Anonymous Hacks US Census Bureau

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Anonymous has claimed responsibility for a cyber-attack on the US Census Bureau which resulted in the posting of personal employee data online.

The online collective ‘fessed up in a tweet on Wednesday, with four JustPaste links to the information.

anonymousThe breached data appears to include email addresses, phone numbers, job titles and names of various employees.

The Census Bureau collects data on each US citizen every decade and, ironically, claims on its website to “honor privacy” and “protect confidentiality.”

A statement from the Bureau sent to The Register had the following:

“The US Census Bureau is investigating an IT security incident relating to unauthorized access to non-confidential information on an external system that is not part of the Census Bureau internal network. Access to the external system has been restricted while our IT forensics team investigates.

Security and data stewardship are integral to the Census Bureau mission. We will remain vigilant in continuing to take every necessary precaution to protect all information.”

The motivation for the Anonymous attack appears to have been anger at the secretive trade agreements the Trans-Pacific Partnership (TPP) and Transatlantic Trade and Investment Partnership (TTIP), which the Obama administration is currently negotiating.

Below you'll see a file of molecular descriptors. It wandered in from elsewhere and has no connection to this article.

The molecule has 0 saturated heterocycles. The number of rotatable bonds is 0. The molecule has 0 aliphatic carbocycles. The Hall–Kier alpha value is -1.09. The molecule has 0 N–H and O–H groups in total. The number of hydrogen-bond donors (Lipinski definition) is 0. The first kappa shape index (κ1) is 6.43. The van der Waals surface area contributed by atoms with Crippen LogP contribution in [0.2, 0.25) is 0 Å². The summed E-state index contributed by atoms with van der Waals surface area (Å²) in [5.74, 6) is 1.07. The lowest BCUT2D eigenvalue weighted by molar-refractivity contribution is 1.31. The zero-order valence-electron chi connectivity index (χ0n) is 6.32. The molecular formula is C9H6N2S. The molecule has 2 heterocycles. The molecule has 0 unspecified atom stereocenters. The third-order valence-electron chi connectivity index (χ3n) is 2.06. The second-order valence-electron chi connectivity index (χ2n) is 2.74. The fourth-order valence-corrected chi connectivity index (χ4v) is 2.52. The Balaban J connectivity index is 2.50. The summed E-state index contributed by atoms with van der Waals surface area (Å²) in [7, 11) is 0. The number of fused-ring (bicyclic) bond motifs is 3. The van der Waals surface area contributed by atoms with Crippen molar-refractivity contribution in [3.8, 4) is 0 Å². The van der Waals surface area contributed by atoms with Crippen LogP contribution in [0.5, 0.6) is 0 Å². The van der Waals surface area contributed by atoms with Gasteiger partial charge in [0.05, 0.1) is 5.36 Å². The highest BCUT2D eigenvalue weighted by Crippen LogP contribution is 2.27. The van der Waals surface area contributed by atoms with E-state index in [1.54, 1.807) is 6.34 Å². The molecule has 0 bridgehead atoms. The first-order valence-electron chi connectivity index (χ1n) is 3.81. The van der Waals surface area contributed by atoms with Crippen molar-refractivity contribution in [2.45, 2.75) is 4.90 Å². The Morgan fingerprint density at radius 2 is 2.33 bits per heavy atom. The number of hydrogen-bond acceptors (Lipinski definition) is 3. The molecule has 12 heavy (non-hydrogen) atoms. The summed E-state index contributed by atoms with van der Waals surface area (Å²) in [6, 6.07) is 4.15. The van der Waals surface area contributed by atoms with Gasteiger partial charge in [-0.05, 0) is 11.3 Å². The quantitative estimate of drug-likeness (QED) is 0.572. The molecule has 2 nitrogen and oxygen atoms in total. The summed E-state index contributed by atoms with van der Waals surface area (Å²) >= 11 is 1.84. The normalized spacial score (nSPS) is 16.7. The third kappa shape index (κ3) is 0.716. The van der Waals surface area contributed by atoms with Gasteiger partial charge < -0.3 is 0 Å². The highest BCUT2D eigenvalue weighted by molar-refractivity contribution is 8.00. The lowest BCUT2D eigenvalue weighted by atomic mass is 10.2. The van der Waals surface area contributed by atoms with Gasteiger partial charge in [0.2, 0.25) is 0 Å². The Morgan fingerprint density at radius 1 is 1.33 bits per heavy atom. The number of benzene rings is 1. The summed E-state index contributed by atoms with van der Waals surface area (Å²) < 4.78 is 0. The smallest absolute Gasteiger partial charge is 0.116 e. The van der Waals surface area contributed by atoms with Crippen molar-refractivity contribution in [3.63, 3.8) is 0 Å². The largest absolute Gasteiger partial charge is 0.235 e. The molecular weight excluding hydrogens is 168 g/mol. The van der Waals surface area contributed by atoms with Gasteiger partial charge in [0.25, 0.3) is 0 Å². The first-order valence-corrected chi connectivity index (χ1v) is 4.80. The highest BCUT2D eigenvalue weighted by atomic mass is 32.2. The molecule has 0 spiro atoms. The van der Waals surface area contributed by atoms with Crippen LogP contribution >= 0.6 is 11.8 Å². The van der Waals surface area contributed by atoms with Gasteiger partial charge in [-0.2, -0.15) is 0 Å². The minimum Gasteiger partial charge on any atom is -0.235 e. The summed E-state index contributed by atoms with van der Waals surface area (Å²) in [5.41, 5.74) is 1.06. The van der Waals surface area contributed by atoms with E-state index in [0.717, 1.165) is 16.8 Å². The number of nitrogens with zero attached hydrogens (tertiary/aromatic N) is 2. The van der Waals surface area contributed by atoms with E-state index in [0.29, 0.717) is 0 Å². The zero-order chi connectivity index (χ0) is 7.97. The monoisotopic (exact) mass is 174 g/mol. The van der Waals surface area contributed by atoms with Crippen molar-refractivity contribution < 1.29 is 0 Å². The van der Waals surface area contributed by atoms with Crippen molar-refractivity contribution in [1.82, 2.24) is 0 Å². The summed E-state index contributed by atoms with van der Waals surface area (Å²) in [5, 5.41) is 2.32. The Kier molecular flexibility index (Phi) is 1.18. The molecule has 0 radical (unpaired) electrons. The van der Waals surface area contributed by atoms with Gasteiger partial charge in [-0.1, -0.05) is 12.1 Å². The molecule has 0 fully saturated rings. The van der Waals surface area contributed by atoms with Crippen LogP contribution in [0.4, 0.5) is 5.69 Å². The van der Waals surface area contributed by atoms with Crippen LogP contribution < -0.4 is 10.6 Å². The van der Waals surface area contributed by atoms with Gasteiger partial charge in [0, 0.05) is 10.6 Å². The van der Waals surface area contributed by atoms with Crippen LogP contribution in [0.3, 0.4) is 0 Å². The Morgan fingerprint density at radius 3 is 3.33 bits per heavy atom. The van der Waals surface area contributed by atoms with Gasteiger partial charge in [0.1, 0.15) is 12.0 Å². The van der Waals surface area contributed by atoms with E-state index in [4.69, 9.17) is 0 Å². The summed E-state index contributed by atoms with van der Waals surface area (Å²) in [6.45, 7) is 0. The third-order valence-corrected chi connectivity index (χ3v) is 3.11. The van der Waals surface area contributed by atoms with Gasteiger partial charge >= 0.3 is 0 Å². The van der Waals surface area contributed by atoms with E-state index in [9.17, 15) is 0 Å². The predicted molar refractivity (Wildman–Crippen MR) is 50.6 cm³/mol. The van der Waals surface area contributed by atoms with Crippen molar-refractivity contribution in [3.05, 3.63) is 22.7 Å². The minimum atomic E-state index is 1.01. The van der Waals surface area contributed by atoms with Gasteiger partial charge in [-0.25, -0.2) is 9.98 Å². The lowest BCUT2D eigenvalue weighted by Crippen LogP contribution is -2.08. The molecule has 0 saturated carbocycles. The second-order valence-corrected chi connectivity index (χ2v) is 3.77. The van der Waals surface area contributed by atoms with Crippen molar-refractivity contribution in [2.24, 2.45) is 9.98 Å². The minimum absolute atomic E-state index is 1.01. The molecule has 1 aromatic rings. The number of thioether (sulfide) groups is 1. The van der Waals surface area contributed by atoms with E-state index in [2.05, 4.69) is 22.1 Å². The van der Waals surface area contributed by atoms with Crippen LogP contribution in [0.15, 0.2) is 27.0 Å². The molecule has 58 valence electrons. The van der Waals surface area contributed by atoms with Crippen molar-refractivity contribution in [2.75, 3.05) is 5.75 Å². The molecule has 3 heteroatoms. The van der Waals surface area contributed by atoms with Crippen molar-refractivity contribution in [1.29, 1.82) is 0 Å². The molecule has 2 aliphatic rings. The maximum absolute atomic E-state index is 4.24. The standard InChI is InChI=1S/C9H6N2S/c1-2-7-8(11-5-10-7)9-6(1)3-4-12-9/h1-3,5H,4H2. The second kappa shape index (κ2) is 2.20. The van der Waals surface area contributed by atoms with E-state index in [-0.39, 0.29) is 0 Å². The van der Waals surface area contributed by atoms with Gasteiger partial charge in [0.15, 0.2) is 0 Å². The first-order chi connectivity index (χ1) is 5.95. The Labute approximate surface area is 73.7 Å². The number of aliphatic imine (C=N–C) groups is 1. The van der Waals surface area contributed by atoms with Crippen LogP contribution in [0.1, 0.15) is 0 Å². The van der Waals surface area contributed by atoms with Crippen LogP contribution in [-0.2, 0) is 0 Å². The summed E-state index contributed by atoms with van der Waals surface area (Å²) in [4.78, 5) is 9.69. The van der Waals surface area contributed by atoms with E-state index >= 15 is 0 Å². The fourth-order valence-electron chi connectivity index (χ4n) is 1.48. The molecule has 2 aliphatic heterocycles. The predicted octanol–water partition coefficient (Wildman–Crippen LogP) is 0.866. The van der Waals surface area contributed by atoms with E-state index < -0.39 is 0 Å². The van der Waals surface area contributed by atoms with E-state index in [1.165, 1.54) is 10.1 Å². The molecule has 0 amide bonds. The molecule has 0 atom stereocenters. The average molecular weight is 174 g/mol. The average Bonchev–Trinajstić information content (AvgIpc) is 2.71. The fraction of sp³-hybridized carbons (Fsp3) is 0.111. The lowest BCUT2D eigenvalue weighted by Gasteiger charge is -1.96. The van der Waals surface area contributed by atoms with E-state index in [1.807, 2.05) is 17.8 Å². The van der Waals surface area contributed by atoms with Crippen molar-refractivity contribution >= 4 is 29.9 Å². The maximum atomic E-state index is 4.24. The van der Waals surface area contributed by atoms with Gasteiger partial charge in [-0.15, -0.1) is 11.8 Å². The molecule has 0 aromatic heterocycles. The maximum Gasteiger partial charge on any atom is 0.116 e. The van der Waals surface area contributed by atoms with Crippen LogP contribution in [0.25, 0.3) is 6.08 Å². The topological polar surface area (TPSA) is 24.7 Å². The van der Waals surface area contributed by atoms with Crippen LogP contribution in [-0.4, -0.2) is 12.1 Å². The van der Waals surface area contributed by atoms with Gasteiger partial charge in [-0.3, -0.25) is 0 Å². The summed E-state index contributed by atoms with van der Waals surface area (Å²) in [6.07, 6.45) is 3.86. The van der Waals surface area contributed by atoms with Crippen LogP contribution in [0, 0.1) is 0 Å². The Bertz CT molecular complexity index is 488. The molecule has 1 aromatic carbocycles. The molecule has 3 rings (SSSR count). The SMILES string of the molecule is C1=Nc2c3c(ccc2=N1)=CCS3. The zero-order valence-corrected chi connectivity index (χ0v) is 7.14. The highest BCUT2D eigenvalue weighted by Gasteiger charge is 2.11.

Although designed to remove trade barriers between the US, Europe and Asian countries, there are fears, as with any such deal, that the agreements could lead to a loss of US sovereignty and jobs.

The Anonymous hack brings to mind the recent incursion into the Office of Personnel Management (OPM), for which China is the chief suspect.

However, it’s nowhere near as bad as that particular breach, which exposed highly sensitive data on over 22 million current and former government employees and their family members.

Particularly damaging, especially if a nation state was behind the attack, was the capture of data related to background screening checks for those applying for security clearance jobs, including roles in the military and intelligence services.

Such information could be used in follow-up spear-phishing attacks or even to blackmail or recruit spies, it has been suggested.


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